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Here's my situation.

I have a button on my ASP.NET webform. This button creates a new browser window pointing to a page which has a lot of hidden fields (which are dynamically generated). This form submits itself to SQL Reporting Services on the bodies onload event. This works fine and the report is displayed in this new window.

However, now I want to still POST a form to SQL Reporting services but I want to get back an excel spreadsheet. So I add another hidden input with a name of rs:Format and value of Excel. This works and the user gets the option to download the excel file.

However they are now stuck with the extra window that was created. How do I get around this? I've tried creating the dynamic form and POST in the same window, but then they see the (empty) page with the form, and not the page they generated the report from. I've tried closing the window that I've created but I don't know where to put the javascript to do this. If I put it on the onload, then the window closes without the form being submitted.

Any ideas for what to do here?

Edit: What I was doing here wasn't the best way of getting the result I needed. I ended up using a WebRequest to get the excel report from Reporting Services instead posting a form, therefore I didn't need the second window afterall.

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5 Answers 5

Don't close the browser. It belongs to the user, even if you opened it. Closing it can make them mad.
Do redirect to a page the communicates to the user that you're done with the window. There you can provide a (javascript-based) link that make closing the browser a little easier if you want, though closing a browser window is generally pretty easy.

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The window was only generated to post a form it generated to SSRS. Ideally I wouldn't need this window at all, but the user has no interaction with it. –  Ray Oct 7 '08 at 23:35
    
Still don't close the window. Doing so can cause annoying issues: if the user sees the window pop up and instinctually goes to close it, but clicks after your window.close() call takes place, their click passes through to whatever is below their cursor in the next active window. –  eyelidlessness Oct 8 '08 at 0:03

By the way, if the popup doesn't contain any useful output, what you may want to do is submit your form into a small Iframe within the page. This way there's no need to close a window, as the frame can be made invisible.

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When user wants an Excel file, there's no need to pop up another window. I assume selection of Excel file or HTML report is done in some HTML control like a radio button or a checkbox. So, before doing anything, check the value of that radiobutton/checkbox with javascript and do the appropriate action. Something like:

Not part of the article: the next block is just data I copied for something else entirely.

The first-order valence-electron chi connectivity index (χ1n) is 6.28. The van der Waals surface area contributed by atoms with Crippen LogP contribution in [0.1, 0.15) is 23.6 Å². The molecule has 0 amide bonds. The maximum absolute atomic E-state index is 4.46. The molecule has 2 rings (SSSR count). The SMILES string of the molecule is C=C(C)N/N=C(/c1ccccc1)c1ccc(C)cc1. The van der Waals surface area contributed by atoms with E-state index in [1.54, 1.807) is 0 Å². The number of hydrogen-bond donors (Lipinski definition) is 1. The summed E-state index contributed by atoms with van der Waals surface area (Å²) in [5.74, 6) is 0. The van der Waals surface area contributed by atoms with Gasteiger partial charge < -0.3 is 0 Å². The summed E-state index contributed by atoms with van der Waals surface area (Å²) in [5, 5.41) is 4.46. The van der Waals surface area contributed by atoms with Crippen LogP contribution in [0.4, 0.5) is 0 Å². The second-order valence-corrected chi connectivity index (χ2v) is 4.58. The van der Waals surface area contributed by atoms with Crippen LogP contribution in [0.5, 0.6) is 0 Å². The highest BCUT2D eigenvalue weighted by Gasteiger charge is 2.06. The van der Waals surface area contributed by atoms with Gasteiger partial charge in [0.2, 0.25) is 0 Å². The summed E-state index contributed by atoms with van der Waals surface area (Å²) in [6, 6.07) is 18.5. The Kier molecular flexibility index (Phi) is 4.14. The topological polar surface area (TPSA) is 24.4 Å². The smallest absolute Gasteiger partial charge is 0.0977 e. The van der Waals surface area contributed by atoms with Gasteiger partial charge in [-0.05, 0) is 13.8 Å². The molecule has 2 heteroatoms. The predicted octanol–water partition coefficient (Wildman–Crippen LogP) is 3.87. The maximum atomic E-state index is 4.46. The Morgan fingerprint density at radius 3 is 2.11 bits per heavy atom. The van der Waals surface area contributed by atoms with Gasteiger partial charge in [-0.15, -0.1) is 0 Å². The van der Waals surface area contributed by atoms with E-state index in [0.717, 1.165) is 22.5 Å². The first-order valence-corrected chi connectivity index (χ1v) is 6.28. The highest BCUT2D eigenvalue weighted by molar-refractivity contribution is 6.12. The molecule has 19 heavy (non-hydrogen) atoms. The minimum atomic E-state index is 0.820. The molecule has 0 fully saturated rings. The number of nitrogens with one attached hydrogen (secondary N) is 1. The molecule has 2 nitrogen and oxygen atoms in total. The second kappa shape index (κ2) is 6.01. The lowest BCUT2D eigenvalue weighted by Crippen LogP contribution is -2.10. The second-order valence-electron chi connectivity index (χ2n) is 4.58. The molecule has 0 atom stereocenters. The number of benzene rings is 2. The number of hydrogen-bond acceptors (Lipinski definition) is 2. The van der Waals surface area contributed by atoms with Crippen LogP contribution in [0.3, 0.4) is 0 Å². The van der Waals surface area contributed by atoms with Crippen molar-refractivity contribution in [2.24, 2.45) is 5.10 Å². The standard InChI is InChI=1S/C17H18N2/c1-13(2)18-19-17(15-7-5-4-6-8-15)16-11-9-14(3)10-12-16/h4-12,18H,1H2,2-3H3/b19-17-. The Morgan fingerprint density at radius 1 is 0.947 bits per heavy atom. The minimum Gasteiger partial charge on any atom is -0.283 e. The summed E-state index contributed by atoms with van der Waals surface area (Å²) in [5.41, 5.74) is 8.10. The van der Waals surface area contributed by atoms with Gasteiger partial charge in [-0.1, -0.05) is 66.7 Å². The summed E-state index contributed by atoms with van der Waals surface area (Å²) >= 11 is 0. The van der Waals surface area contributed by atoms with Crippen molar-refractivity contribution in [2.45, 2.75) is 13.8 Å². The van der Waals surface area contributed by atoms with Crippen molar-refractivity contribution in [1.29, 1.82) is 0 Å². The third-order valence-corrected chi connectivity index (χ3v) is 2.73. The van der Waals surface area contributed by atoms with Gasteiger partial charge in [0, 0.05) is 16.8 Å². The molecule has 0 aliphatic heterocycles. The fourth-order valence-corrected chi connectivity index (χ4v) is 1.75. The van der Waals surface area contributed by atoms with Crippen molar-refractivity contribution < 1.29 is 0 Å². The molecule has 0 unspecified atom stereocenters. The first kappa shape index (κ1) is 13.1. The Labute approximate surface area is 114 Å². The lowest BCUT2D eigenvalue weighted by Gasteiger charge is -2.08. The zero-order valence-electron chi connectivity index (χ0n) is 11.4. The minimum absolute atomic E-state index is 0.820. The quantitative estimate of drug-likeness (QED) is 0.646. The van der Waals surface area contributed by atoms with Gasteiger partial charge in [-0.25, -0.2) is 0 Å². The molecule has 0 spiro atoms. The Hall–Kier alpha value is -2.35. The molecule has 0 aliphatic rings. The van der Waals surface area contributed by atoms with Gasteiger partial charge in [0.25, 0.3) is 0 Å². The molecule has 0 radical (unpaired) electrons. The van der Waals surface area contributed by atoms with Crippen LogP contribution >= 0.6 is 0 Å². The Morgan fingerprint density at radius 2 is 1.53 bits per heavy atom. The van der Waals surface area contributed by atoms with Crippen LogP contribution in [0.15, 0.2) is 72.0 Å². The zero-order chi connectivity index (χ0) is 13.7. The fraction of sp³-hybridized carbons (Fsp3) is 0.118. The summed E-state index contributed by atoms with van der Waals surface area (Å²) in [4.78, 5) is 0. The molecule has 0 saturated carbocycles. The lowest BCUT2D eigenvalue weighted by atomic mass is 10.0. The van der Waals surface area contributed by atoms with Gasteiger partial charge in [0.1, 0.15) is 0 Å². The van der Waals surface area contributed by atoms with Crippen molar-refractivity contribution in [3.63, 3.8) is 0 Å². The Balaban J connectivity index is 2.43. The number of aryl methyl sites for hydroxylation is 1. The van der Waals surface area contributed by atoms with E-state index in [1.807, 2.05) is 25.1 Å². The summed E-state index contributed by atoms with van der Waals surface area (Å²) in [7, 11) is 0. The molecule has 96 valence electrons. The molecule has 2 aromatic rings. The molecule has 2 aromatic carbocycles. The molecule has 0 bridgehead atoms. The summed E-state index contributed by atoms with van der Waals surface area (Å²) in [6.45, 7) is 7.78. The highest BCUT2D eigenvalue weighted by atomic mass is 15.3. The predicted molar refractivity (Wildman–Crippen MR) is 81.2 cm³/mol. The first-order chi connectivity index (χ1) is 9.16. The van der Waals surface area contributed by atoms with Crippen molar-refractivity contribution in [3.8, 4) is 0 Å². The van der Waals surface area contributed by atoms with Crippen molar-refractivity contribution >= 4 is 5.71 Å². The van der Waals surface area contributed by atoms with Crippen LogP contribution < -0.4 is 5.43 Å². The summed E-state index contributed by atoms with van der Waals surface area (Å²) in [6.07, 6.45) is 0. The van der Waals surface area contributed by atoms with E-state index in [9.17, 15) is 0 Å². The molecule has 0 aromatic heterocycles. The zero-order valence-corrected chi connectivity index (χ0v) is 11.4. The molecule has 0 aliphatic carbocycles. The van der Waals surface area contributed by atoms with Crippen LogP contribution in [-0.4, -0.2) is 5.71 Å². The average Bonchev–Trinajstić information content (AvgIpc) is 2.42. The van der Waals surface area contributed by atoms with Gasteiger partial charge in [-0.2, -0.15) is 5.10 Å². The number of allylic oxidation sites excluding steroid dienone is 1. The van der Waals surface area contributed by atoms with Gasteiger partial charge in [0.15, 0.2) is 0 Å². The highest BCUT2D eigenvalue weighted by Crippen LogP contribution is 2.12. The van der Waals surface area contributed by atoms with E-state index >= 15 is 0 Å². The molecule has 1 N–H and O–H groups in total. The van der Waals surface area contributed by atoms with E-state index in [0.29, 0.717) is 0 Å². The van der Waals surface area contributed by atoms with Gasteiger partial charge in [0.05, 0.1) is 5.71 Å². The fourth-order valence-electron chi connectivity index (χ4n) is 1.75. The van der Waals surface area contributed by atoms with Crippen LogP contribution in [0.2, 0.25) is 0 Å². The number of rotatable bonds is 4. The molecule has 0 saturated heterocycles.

function getReport(excelFormat)
{
    if (excelFormat)
        document.form1.target = '_blank';
    else
        document.form1.target = '_self';
    document.form1.submit();
}
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Yes, this is really what I want. However I need server side code to put together all the parameters I need to submit to SSRS, and that way I'm doing this currently is to create a form to post to SSRS. I think this is where I'm going wrong in my approach. –  Ray Oct 7 '08 at 23:37

What if the button did an Ajax request back to the original page and got the hidden field values. You could then construct another form on the page with the hidden fields using javascript and submit it -- with the download option. Since the request will return an application/ms-excel file, it shouldn't refresh the current page but the download should still occur. You'd need to make sure that the button click didn't cause a postback by returning false from the client-side function. Note that this only works if the post of the generated form results in a download, not a new html page.

<script type="text/javascript">
   function submitReport( button ) {
      PageMethod.SubmitReport(onSuccess,onFailure,{ control: button });
   }

   function onSuccess(values,ctx) {
      var form = document.createElement('form');
      form.action = reporting-services.url;
      form.method = 'post';
      document.body.appendChild(form);
      .... add hidden fields to form from returned values
      form.submit();
      document.body.removeChild(form);
   }

   function onFailure(error,ctx) {
      ... pop up some error message....
   }

  </script>

  ...

  <asp:Button runat="server" id="reportButton" ClientClick="submitReport(this);return false;" Text="Report" />
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Generally it's ok to close any popup window that your app has created.

This can be done with window.close() (which will pop up a confirmation if the window was not created by script).

If you want to be sure that the download is successful before closing the window, you will need to perform some server-side magic - have your server keep track of the download in progress, and poll it via AJAX from the popup window until the download completes.

Once the server tells you it's done, the window can be closed.

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